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Jimmy Eat World Launch Tour in Atlanta


Although they’re credited as emo godfathers, the Tempe,AZ four-piece Jimmy Eat World have spent the better part of the lastdecade carving out a space on modern rock radio playlists for amiable,straightforward power-pop unencumbered by gimmicks, trends, or larger-than-life personalities. Their successes are real: A roll-call ofinstantly recognizable radio hits, a few gold albums and the abilityto sell-out the opening date of their new tour at an 1100-capacityvenue despite the fact that probably not more than a few dozenticketholders would’ve recognized the band’s frontman Jim Adkins hadhe been standing next to them in the beer line five minutes beforeshow time.

Adkins, dressed in a light blue, short-sleeve button downand wielding a guitar, kicked off the night stomping his right foot intime with drummer Zach Lind’s insistent bass drum to introduce “MyBest Theory,” the lead single from the band’s upcoming album, Invented(due out Sept. 28th). The song is a reasonably welcome if unsurprisingaddition to the Jimmy Eat World catalog: Punchy guitar riffs, drivingrhythm and a buzzy synth line courtesy of keyboardist/vocalistCourtney Marie Andrews, who augmented the band’s regulars –guitarist Tom Linton and bassist Rick Burch — on all the newsongs and a few of the old ones. (She also appears on five songs onInvented.)

The worst thing you could say about a Jimmy Eat Worldshow is that it’s not much to look at. The stage set was pretty basic–colored strobes bouncing around in front of a black backdrop scatteredwith the band’s name written in white and blue — but not without itsopening night snafus anyway. A heavy-handed fog machine operatorinsured that all but Adkins were shrouded behind thick mist for thesecond two songs of the set — a rousing version of “Bleed American” andthe moody “Your New Aesthetic” from the band’s 1999 album Clarity–unless, of course, that was the intention.

The other new songs, particularly the yearning, dynamic “Movielike”and the crunching rocker “Coffee and Cigarettes,” were evidence of theband’s undimmed capacity for churning out relentlessly infectioushooks, and Andrews’ presence, providing both keyboards and sugarybacking vocals, only helps in that department. But stripped of theirstudio sheen, tunes like “Let It Happen” and “Big Casino,” from JEW’slast album, 2007’s Chase This Light, felt a little flat, and the banddoesn’t really have the onstage charisma to make up the difference.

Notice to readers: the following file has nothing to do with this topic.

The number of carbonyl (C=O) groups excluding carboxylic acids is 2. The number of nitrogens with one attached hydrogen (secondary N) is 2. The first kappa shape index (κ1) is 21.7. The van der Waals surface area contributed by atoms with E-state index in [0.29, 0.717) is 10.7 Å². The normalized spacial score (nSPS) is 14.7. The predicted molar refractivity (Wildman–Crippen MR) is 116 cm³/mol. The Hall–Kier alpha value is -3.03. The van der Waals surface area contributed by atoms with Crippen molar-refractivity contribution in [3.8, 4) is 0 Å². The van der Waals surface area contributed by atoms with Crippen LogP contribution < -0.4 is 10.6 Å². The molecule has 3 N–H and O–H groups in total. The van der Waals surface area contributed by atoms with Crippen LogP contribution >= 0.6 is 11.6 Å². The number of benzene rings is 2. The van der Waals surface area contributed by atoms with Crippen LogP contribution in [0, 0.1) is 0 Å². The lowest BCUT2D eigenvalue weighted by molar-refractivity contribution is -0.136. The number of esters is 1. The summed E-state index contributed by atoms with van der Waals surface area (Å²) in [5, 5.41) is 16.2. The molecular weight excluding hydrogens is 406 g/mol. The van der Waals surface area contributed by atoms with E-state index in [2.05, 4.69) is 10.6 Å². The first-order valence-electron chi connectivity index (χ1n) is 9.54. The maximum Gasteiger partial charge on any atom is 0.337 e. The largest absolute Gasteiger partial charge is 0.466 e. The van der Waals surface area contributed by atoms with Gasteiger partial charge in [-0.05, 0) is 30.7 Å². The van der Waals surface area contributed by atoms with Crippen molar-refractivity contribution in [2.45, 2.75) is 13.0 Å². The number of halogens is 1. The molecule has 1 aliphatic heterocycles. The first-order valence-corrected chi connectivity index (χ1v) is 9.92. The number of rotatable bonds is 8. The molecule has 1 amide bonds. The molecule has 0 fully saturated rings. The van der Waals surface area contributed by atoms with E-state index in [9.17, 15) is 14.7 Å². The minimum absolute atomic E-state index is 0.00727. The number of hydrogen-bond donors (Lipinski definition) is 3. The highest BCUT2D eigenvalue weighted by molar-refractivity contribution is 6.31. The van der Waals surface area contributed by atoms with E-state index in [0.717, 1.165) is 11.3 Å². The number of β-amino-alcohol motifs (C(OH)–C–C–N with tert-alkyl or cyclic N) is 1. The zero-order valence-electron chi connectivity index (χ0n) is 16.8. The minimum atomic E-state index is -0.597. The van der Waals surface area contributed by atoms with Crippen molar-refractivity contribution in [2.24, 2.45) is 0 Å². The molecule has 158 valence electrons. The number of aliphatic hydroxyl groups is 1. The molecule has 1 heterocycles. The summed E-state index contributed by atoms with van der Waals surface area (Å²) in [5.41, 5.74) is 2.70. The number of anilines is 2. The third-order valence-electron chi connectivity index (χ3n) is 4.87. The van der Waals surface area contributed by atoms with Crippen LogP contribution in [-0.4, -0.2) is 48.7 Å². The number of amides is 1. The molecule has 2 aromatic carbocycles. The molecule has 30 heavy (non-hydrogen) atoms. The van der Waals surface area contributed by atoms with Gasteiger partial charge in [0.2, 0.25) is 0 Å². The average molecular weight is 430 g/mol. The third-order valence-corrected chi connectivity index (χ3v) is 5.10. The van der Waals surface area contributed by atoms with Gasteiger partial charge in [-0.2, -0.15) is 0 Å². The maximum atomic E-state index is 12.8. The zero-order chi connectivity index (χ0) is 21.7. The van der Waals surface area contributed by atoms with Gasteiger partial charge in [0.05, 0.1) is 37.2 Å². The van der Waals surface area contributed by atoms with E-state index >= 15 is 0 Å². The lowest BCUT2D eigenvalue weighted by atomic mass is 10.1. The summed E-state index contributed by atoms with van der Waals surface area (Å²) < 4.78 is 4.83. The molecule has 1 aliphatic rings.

When Adkins began pointing at the audience to drive home the chorus of”Futures,” the affect was less intense than comic; watching him putdown his guitar and bounce awkwardly (or was that meant to bedancing?) while playing a glockenspiel during an extended instrumentalbreakdown on the set-closing “Goodbye Sky Harbor” was downrightuncomfortable to behold.

Fortunately, when the band returned for a four-songencore they regained their footing. As they tore into “Sweetness” tofinish the show, Adkins howled the lyric, “Sing it back!” and theaudience did as instructed chanting, “Whoaohohoh!” while pogo-ingalong enthusiastically, a reminder that if you can craft tunes thiscatchy, you don’t need much of a stage show to get over.

“My Best Theory”
“Bleed American”
“Your New Aesthetic”
“A Praise Chorus”
“Let It Happen”
“For Me This Is Heaven”
“Big Casino”
“Coffee and Cigarettes”
“Hear You Me”
“Goodbye Sky Harbor”
“The Middle”